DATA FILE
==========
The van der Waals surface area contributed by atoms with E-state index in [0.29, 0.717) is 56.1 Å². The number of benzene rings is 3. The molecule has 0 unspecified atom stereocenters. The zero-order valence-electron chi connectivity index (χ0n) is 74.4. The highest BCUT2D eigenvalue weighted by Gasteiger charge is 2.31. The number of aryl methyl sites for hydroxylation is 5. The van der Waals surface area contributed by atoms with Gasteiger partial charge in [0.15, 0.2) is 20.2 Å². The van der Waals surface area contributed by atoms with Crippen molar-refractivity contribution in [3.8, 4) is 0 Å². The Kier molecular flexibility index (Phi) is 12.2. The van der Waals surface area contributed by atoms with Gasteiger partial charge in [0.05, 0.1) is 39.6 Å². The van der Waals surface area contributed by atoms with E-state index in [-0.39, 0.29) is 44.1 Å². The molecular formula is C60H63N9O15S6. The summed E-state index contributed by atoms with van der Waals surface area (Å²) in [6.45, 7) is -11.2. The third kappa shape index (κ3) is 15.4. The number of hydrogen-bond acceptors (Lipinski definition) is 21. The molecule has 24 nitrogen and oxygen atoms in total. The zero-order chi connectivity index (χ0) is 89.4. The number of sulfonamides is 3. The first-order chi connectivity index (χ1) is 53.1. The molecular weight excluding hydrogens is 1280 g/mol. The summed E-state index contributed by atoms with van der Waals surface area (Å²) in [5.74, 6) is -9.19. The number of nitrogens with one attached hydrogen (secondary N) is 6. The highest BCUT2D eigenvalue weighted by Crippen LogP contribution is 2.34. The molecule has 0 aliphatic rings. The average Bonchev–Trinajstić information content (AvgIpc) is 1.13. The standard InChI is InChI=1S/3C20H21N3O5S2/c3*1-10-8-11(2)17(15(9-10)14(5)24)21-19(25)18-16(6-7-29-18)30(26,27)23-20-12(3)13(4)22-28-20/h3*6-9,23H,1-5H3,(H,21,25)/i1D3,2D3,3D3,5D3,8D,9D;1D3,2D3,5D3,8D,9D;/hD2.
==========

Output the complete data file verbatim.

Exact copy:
The van der Waals surface area contributed by atoms with E-state index in [0.29, 0.717) is 56.1 Å². The number of benzene rings is 3. The molecule has 0 unspecified atom stereocenters. The zero-order valence-electron chi connectivity index (χ0n) is 74.4. The highest BCUT2D eigenvalue weighted by Gasteiger charge is 2.31. The number of aryl methyl sites for hydroxylation is 5. The van der Waals surface area contributed by atoms with Gasteiger partial charge in [0.15, 0.2) is 20.2 Å². The van der Waals surface area contributed by atoms with Crippen molar-refractivity contribution in [3.8, 4) is 0 Å². The Kier molecular flexibility index (Phi) is 12.2. The van der Waals surface area contributed by atoms with Gasteiger partial charge in [0.05, 0.1) is 39.6 Å². The van der Waals surface area contributed by atoms with E-state index in [-0.39, 0.29) is 44.1 Å². The molecular formula is C60H63N9O15S6. The summed E-state index contributed by atoms with van der Waals surface area (Å²) in [6.45, 7) is -11.2. The third kappa shape index (κ3) is 15.4. The number of hydrogen-bond acceptors (Lipinski definition) is 21. The molecule has 24 nitrogen and oxygen atoms in total. The zero-order chi connectivity index (χ0) is 89.4. The number of sulfonamides is 3. The first-order chi connectivity index (χ1) is 53.1. The molecular weight excluding hydrogens is 1280 g/mol. The summed E-state index contributed by atoms with van der Waals surface area (Å²) in [5.74, 6) is -9.19. The number of nitrogens with one attached hydrogen (secondary N) is 6. The highest BCUT2D eigenvalue weighted by Crippen LogP contribution is 2.34. The molecule has 0 aliphatic rings. The average Bonchev–Trinajstić information content (AvgIpc) is 1.13. The standard InChI is InChI=1S/3C20H21N3O5S2/c3*1-10-8-11(2)17(15(9-10)14(5)24)21-19(25)18-16(6-7-29-18)30(26,27)23-20-12(3)13(4)22-28-20/h3*6-9,23H,1-5H3,(H,21,25)/i1D3,2D3,3D3,5D3,8D,9D;1D3,2D3,5D3,8D,9D;/hD2.